View Full Version : Why does the NFL treat the 40 yard dash as sacred?

06-10-2006, 06:06 PM
The NFL treats 40-yard dash times as sacred. But if those numbers are true, many players are faster than Olympic gold medalists and their clockings should be eyed with a dash of doubt
By Mark Zeigler

April 18, 2005

JIM BAIRD / Union-Tribune
Kirk Morrison tries to improve his draft standing by running the 40-yard dash for scouts in the San Diego State weight room.
There is no official world record for 40 yards.

The shortest distance that the IAAF, track and field's international governing body, recognizes for world-record purposes is an indoor 50 meters, or about 54 yards. It is 5.56 seconds and it was set by Canadian sprinter Donovan Bailey in 1996. There is also a world record for 60 meters 6.39 seconds by American Maurice Greene in 1998.

But it is another Canadian, Ben Johnson, who is believed to have run 40 yards faster than any human in history. Johnson is best known for injecting copious amounts of steroids and winning the 100 meters at the 1988 Olympics in Seoul in 9.79 seconds, only to have his gold medal and world record stripped after failing a post-race drug test.

Timing officials have since broken down that famed race into 10-meter increments, and Johnson was so preposterously fast that he went through 50 meters in 5.52 seconds and 60 meters in 6.37 both under the current world records at those distances. He went through 40 yar ds that day in 4.38 seconds.

He was running in spikes . . . on a warm afternoon perfectly suited for sprinting . . . with a slight tailwind . . . with years of training from arguably track's top coach, Charlie Francis . . . with Carl Lewis and six others of the fastest men on the planet chasing him . . . with 69,000 people roaring at Seoul's Olympic Stadium . . . with hundreds of millions of people watching on TV . . . with the ultimate prize in sports, an Olympic gold medal, at stake.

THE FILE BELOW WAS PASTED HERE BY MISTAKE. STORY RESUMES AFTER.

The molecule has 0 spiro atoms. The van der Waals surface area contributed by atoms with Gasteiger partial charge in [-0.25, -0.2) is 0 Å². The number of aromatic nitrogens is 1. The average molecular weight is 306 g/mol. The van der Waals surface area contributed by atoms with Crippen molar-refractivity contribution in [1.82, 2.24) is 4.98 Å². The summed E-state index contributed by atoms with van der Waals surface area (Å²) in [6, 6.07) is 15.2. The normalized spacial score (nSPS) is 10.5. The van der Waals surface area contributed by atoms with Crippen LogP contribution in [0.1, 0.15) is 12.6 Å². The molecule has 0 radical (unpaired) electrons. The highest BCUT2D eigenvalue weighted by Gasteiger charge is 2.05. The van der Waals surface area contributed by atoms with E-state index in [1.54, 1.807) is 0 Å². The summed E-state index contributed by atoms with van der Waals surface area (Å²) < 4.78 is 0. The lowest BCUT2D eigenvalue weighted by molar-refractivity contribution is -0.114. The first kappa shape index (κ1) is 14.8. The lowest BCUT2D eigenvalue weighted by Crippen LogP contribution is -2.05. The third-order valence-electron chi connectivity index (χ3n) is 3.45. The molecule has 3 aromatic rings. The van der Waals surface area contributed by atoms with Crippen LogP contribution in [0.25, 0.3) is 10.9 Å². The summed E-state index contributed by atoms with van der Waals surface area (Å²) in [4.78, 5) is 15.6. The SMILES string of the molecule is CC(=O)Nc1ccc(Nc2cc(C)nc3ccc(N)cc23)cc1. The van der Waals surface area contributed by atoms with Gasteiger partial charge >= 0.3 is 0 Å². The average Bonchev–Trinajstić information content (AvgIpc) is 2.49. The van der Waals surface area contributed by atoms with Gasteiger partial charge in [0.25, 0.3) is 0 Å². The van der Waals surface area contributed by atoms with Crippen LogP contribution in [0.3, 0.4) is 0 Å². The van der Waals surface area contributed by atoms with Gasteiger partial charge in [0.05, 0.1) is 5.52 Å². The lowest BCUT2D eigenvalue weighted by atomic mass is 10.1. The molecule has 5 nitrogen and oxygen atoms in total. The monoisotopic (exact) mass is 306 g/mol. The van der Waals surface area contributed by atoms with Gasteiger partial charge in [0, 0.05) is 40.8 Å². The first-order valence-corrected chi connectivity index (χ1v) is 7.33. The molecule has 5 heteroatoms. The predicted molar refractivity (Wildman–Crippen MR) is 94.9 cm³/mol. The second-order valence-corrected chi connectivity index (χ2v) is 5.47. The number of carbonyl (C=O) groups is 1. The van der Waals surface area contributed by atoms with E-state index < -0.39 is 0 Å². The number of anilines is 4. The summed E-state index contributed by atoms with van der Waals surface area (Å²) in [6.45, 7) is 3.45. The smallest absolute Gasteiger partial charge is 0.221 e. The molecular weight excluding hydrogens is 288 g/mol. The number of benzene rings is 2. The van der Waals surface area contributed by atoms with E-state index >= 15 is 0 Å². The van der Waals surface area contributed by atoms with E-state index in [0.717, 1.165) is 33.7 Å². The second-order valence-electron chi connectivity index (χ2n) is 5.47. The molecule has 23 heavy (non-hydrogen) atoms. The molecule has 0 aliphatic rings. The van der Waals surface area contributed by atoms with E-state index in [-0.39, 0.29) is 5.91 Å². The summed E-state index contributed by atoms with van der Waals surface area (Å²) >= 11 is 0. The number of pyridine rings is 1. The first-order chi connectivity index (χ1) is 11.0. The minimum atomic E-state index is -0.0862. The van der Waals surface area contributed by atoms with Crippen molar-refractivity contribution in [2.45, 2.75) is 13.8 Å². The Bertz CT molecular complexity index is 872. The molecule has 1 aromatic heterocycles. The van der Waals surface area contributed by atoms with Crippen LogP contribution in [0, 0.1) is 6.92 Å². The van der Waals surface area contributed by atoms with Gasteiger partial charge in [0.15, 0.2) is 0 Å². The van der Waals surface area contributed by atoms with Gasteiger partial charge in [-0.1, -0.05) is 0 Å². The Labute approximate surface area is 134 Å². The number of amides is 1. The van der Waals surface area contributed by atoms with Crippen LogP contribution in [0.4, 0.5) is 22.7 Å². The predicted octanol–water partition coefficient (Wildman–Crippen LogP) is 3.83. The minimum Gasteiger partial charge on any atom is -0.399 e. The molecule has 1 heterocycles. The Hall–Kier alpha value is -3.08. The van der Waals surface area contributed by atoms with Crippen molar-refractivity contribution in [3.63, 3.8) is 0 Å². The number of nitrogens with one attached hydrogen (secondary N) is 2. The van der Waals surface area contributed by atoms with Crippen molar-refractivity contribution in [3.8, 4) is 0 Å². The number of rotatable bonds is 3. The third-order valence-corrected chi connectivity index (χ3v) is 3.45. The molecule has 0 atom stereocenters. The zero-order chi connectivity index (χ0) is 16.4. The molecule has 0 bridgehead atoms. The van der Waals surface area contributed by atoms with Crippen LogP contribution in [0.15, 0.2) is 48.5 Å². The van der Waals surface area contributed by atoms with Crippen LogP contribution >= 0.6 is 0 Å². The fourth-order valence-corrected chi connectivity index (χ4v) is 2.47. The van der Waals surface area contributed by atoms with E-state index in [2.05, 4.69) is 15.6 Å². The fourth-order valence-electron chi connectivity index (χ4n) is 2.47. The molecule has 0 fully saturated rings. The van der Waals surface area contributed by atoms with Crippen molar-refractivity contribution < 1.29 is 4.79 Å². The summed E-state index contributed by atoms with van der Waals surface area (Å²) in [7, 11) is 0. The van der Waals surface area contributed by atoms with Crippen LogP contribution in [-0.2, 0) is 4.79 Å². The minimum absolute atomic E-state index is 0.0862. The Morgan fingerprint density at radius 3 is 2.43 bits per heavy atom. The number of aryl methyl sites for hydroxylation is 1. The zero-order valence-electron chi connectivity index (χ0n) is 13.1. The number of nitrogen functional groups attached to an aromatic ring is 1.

And, as we learned later, with muscles built with the assistance of the anabolic steroid stanazolol.


06-11-2006, 09:43 AM
That was a great read, thanks for that.

Especially liked the part where they said that Bill Parcells clocked Mathis at 4.25 :)

06-11-2006, 11:46 AM
It's also where Jerome Mathis, a wide receiver from tiny Hampton College in Virginia, sent his stock soaring with a reported 4.32. Some scouts apparently caught him sub-4.30. Dallas Cowboys coach Bill Parcels told people his stopwatch showed 4.25.

Never mind that Mathis was running on the RCA Dome's notoriously slow artificial turf, or that he was running alone without the aid of fellow competitors pushing him. Or that his left hamstring was wrapped because of a slight muscle strain.


06-11-2006, 12:26 PM
Here's some Casserly thoughts on this subject:

1. He said Mathis not only had one sub 4.3 time. He had three of them. He says that it is not unusual for a player to run one really quick time and a couple of slower ones, but for him to run 3 smoking times was pretty amazing.

2. He says that, for example, there are a number of slowish wide receivers that have excelled in the NFL. The problem is in drafting--it is hard to pick that guy out in advance--to know which slow guy can play based on college play. So given a number of guys with the same skill sets based on tape, you would like the faster guy.

06-11-2006, 04:20 PM
We've touched on this before in other threads on this subject, but its important to remember that most 40 times at the Indy Combine and the various individual college Pro Days are recorded with hand-held watches
and not electronically as times at Track Meets have been taken for decades.
The significance of the difference between the two methods is of course that hand-held times understate the true time, or make it appear faster than
it really is since human reactions are slower than the mechanical/electronic
equipment used in the other method.